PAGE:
Angels From Snow Covered Highways

Just as the season begins to change so do I. Strange how the grieving process works. I looked forward to the end of the summer. The heat and the sun left me feeling exposed. October brings forth the chill of the fall, the kind of chill I can wrap myself up in.

I believe grief takes time. But I also have learned that in the tragic case of the death of a child it takes even longer. As I reflect on my own healing process, I realize it has taken me nearly a year just to accept Konnor’s death and come to terms with everything that has happened since then. Children don’t just die and then the parent’s and family go on living and everyone involved lead a normal life. In an ideal world we hope we can. In a stable family it is a possibility. But in my family’s case, my daughter and her husband lost their home to eviction, Konnor’s father and his wife divorced soon after and within months my daughter and her husband separated. (Konnor’s mother and father were not together at the time of his death)

~It was a Sunday morning in November when my daughter called. I was hanging plastic on the windows to keep the chill out. We had our first snow storm the night before. She called in a panic, “I’m taking Konnor to the hospital, I don’t know what’s wrong but he looks bad and he’s been vomiting. Can you meet me there?” I knew it was serious as she doesn’t ususally ask me to meet her at the hospital, Konnor has had many ear infections and ER visits are not rare.

You are very aware of the depth of your grief. You believe it will never end. Once I came to the point where I realized I could not go on in sadness anymore I searched for ways to cope with my loss that were productive yet endurable. When blogging became an outlet for my grief I also joined a few grief support groups. In these groups I have found others who suffered the very same emotional struggles I had in which I felt no other person understood.

~I was driving up I55 and the highway was eerily empty, there was an occasional car in a snow bank on the side of the road. My daughter calling, now desperate “are you coming!”  “Yes, as fast as I can” I was feeling frightened. I lived an hour and a half away. I had no idea what was going on. The next call was from Konnor’s father telling me to hurry that Konnor’s heart had stopped but that the doctor’s had managed to restart it. I was frantic, driving alone, scared. Konnor. Konnor, I asked him to hang on for me, hang on Konnor, hang on…

The people in the groups talked about love and loss and questioned how to go on. They couldn’t comprehend how family and friends didn’t understand their pain and their grief. How long will they feel this way? What do they do? I always knew I was not alone in my grief. That there were others who lost grandchildren and loved ones and who struggled with understanding and had difficulty coping with the “ache.” Maybe we just need to be heard. Maybe we just need to be understood.

~At one point they were going to helicopter Konnor to Peoria because Pontiac just wasn’t equipped for the critcal care of a child. But then Tommy called me and said “Mom Konnor died. I’m sorry Mom” I just remember screaming, No! please, please no I’m almost there. I don’t know where I am. I need to get there. I was stlll 15 minutes from the hospital. Too late. Konnor was gone.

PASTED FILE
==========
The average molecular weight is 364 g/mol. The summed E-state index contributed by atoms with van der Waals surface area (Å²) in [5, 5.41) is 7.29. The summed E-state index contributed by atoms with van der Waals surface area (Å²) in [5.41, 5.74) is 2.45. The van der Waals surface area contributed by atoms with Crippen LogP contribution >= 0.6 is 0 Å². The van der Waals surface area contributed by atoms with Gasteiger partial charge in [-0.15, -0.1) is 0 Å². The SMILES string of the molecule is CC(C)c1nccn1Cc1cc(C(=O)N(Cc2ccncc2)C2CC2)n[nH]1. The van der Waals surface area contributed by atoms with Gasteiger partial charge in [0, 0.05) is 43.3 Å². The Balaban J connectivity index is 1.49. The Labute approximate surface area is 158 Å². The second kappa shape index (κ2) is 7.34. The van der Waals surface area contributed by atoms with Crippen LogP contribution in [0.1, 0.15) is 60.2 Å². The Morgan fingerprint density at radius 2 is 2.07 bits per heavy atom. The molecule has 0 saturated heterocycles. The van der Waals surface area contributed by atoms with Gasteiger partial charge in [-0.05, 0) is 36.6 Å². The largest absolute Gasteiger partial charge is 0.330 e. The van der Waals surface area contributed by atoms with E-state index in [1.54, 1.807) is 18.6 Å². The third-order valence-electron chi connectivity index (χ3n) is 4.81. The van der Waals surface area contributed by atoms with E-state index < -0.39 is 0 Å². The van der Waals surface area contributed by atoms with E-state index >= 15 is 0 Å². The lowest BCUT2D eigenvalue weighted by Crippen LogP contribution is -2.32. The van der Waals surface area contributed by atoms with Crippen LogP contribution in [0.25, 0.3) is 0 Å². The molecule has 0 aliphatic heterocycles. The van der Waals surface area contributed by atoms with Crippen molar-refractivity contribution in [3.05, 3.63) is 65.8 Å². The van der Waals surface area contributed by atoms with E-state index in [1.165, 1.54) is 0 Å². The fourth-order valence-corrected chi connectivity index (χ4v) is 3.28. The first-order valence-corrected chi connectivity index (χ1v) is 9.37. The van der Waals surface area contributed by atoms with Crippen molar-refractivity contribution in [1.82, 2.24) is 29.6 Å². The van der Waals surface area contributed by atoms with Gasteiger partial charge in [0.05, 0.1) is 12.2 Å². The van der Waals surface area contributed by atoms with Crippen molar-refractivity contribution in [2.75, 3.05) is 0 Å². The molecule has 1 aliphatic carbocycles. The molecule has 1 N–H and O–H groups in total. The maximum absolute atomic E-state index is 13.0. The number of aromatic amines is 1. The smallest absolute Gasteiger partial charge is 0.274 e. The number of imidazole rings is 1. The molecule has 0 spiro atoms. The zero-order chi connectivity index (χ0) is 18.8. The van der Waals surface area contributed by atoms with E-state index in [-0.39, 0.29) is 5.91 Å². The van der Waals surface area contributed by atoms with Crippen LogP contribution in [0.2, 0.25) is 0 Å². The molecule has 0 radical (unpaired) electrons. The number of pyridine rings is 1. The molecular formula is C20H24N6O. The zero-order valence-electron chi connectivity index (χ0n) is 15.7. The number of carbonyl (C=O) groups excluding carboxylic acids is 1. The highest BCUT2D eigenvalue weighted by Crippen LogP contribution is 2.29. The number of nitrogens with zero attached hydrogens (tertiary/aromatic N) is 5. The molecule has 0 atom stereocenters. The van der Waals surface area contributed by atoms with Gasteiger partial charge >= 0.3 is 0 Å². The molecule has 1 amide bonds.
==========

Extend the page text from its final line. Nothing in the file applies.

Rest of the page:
When people in loss tell you a year is nothing to them, believe them. My year was barely enough time to wrap my head around my grief. I have just started to feel – I can’t type the word “normal” so I will use – numb. I am just beginning to breathe again and feeling a sense of calm within my inner storm. My inner storm being my emotional turmoil. I couldn’t get a grip on my emotions. I was down all the time. So sad, depressed, lost.

~My daughter was inside the ER, hysterical. “Konnor is dead Mom” she said it as if she could not believe it.  Like it was a question. She was in shock. I hugged her, my poor daughter. I asked where Konnor was.  I needed to see him. Don’t go she told me. You don’t want to see him like that. I wanted to say goodbye. I needed to kiss him and tell him I loved him.  My Konnor…

The longevity of grief is in part due to PTSD. The tramatic events and the devastation of what we witnessed of our beloved Konnor took many months to cope with. I cannot tell you what I saw. But I can tell you that it took months of medication to help me sleep at night to block that vision out of my mind. For Konnor’s parents, God Bless them. My heart aches double for them. This is and of itself is the very reason for months of sadness. I cry even now as I type this out. I love you Konnor. Not one ounce of my love has weakened for you, not one.

I want to remember Konnor and use his angelversary to honor his memory. I must not concentrate on what remains in my mind of that day and remember him as the happy child and the funny kid that he was for those 8 years. It is more tragic to his memory to recall the last day of his life than his life as a whole. I need to fight my own mind for the proper Konnor memory. I choose what should remain in my head and what does not to do him justice. Konnor was so much more than his last day.


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Grieving Grandmother to Konnor Mason who passed suddenly at eight years old on November 22, 2015. With this blog I hope to share my thoughts and feelings as I move forward through grief toward hope and healing.

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